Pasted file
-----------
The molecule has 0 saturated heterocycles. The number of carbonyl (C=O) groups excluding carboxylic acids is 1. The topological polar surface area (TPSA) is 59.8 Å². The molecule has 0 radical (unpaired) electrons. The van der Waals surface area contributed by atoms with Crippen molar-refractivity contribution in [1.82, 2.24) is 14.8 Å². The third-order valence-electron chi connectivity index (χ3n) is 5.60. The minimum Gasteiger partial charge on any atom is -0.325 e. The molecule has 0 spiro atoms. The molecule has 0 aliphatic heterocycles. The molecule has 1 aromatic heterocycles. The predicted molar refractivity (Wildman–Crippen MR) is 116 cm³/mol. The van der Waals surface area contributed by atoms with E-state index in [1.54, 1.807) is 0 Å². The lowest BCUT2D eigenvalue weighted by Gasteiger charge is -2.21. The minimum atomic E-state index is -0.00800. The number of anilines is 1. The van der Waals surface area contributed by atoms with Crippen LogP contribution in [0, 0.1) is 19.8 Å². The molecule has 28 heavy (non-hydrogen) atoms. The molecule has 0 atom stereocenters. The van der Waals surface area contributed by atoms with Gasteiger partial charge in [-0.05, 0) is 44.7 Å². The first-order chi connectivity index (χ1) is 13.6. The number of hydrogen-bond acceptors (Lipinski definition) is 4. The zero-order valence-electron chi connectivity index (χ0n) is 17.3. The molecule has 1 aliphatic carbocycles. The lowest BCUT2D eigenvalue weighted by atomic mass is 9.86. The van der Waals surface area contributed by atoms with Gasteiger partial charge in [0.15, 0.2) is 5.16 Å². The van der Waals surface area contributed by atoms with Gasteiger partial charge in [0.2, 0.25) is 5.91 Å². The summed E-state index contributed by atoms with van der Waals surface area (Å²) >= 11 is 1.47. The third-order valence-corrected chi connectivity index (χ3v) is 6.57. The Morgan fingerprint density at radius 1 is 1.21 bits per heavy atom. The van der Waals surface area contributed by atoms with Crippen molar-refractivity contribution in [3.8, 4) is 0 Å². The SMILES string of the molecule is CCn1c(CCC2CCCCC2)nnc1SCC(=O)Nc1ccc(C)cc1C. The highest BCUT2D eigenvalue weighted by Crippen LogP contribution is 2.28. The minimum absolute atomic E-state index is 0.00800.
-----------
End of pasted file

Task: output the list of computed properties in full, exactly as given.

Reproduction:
The molecule has 0 saturated heterocycles. The number of carbonyl (C=O) groups excluding carboxylic acids is 1. The topological polar surface area (TPSA) is 59.8 Å². The molecule has 0 radical (unpaired) electrons. The van der Waals surface area contributed by atoms with Crippen molar-refractivity contribution in [1.82, 2.24) is 14.8 Å². The third-order valence-electron chi connectivity index (χ3n) is 5.60. The minimum Gasteiger partial charge on any atom is -0.325 e. The molecule has 0 spiro atoms. The molecule has 0 aliphatic heterocycles. The molecule has 1 aromatic heterocycles. The predicted molar refractivity (Wildman–Crippen MR) is 116 cm³/mol. The van der Waals surface area contributed by atoms with E-state index in [1.54, 1.807) is 0 Å². The lowest BCUT2D eigenvalue weighted by Gasteiger charge is -2.21. The minimum atomic E-state index is -0.00800. The number of anilines is 1. The van der Waals surface area contributed by atoms with Crippen LogP contribution in [0, 0.1) is 19.8 Å². The molecule has 28 heavy (non-hydrogen) atoms. The molecule has 0 atom stereocenters. The van der Waals surface area contributed by atoms with Gasteiger partial charge in [-0.05, 0) is 44.7 Å². The first-order chi connectivity index (χ1) is 13.6. The number of hydrogen-bond acceptors (Lipinski definition) is 4. The zero-order valence-electron chi connectivity index (χ0n) is 17.3. The molecule has 1 aliphatic carbocycles. The lowest BCUT2D eigenvalue weighted by atomic mass is 9.86. The van der Waals surface area contributed by atoms with Gasteiger partial charge in [0.15, 0.2) is 5.16 Å². The van der Waals surface area contributed by atoms with Gasteiger partial charge in [0.2, 0.25) is 5.91 Å². The summed E-state index contributed by atoms with van der Waals surface area (Å²) >= 11 is 1.47. The third-order valence-corrected chi connectivity index (χ3v) is 6.57. The Morgan fingerprint density at radius 1 is 1.21 bits per heavy atom. The van der Waals surface area contributed by atoms with Crippen molar-refractivity contribution in [3.8, 4) is 0 Å². The SMILES string of the molecule is CCn1c(CCC2CCCCC2)nnc1SCC(=O)Nc1ccc(C)cc1C. The highest BCUT2D eigenvalue weighted by Crippen LogP contribution is 2.28. The minimum absolute atomic E-state index is 0.00800.